• Fainting, sudden dizziness, weakness
  • Changes in vision
  • Choking
  • Head or spine injury
  • Injury due to a serious motor vehicle accident, burns or smoke inhalation, near drowning, deep or large wound, or other serious injuries
  • Ingestion of a poisonous substance
  • Difficulty speaking
  • Confusion or changes in mental status, unusual behavior, difficulty waking
  • Any sudden or severe pain
  • Uncontrolled bleeding
  • Severe or persistent vomiting or diarrhea
  • Coughing or vomiting blood
  • Suicidal or homicidal feelings
  • Unusual abdominal pain

Concerning COVID-19 symptoms, the CDC underlines the importance of seeking emergency medical care for severe COVID-19 symptoms, urging people to go to the ER if they experience trouble breathing, persistent pain or pressure, new confusion, inability to arouse, or bluish lips, nail beds or face.

Precautions Taken by EDs for COVID-19

The good news: "Even with COVID-19, hospitals are prepared to treat people who need care," said Dr. Sovdnal. "Hospital systems all over the US are putting additional measures in place to ensure proper handling and care of COVID-19 and non-COVID-19 patients," said Dr. Rodriguez.

"It's most important for everyone to understand the risk of suffering significant pain, short- or long-term disability, or death from an untreated medical or surgical condition is likely much higher than possible exposure to COVID-19. Patients should be reassured they can be safe seeking needed medical care," said Dr. Rodriguez.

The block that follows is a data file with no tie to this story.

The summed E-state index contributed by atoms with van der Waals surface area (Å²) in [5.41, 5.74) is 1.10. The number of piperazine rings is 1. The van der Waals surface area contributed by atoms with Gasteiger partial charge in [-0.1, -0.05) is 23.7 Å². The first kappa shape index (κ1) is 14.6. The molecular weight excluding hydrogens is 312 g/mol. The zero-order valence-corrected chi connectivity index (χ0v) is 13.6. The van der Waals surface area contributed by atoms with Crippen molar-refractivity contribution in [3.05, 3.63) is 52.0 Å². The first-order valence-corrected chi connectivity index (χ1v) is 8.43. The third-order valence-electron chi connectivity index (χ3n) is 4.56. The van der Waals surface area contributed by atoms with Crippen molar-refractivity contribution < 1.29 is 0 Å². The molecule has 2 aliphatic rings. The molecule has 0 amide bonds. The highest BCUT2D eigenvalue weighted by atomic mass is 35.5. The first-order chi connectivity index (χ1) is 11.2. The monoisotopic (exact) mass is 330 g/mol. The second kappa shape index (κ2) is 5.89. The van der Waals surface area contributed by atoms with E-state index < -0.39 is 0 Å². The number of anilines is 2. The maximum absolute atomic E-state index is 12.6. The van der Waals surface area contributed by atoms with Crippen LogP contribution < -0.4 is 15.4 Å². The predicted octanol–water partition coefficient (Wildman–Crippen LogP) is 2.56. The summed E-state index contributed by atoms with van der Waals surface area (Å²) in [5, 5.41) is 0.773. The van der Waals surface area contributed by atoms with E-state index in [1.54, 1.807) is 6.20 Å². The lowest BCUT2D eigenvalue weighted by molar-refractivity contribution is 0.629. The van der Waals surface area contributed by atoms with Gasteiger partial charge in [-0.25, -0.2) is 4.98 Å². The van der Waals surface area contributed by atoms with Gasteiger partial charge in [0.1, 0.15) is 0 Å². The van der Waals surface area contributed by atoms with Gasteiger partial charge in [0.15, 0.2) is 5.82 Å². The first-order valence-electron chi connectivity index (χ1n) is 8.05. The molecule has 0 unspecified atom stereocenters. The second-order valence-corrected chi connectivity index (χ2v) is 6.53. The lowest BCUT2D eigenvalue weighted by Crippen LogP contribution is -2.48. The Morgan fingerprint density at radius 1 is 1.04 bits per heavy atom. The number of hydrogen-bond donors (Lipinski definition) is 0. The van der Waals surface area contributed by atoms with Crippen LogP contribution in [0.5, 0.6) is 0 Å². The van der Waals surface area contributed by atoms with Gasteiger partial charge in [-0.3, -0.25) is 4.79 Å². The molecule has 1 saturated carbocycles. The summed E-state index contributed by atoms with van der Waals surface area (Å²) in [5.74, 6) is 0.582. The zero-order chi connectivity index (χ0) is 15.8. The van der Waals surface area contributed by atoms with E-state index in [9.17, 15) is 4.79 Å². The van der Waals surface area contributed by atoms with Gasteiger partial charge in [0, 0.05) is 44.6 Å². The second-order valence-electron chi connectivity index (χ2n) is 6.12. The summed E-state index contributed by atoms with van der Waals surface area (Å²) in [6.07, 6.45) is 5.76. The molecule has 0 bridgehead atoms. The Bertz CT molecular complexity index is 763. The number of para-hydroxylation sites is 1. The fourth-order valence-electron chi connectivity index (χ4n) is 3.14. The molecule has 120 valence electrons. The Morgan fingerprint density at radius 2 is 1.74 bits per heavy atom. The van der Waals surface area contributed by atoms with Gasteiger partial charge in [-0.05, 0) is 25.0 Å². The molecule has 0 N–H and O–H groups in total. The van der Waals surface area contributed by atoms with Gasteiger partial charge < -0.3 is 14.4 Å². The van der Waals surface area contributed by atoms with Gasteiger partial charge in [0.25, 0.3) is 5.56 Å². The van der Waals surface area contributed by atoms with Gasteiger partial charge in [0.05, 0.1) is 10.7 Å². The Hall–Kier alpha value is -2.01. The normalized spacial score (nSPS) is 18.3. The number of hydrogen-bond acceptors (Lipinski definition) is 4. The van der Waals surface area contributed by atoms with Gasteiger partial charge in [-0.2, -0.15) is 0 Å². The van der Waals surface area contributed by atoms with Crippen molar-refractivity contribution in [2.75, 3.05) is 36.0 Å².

The American College of Emergency Physicians (ACEP) asserts that emergency departments across the country have been taking key steps to keep everyone as safe as possible during the pandemic. Some of these precautions include:

  • Screening patients on arrival for COVID-19 symptoms
  • Limiting the number of people in the emergency department
  • Creating separate entrances and external waiting rooms for patients with known symptoms
  • Keeping individuals who test positive for COVID-19 separate from non-COVID-19 patients
  • Training for emergency physicians and nurses to prevent the spread of highly contagious illnesses
  • Separate entrances for staff, checking staff temperatures and symptoms before every shift, wearing more protective equipment
  • Intensified cleaning and disinfecting efforts
  • Enhanced treatments to decontaminate the air and prevent the spread of the virus

In addition, emergency departments around the country are continually adapting their procedures as we learn more about the virus and how to treat it. You should feel free to check with your local hospital or emergency department to see how they're adapting to COVID-19.

The information in this story is accurate as of press time. However, as the situation surrounding COVID-19 continues to evolve, it's possible that some data have changed since publication. While Health is trying to keep our stories as up-to-date as possible, we also encourage readers to stay informed on news and recommendations for their own communities by using the CDC, WHO, and their local public health department as resources.

To get our top stories delivered to your inbox, sign up for the Healthy Living newsletter

Was this page helpful?
Related Articles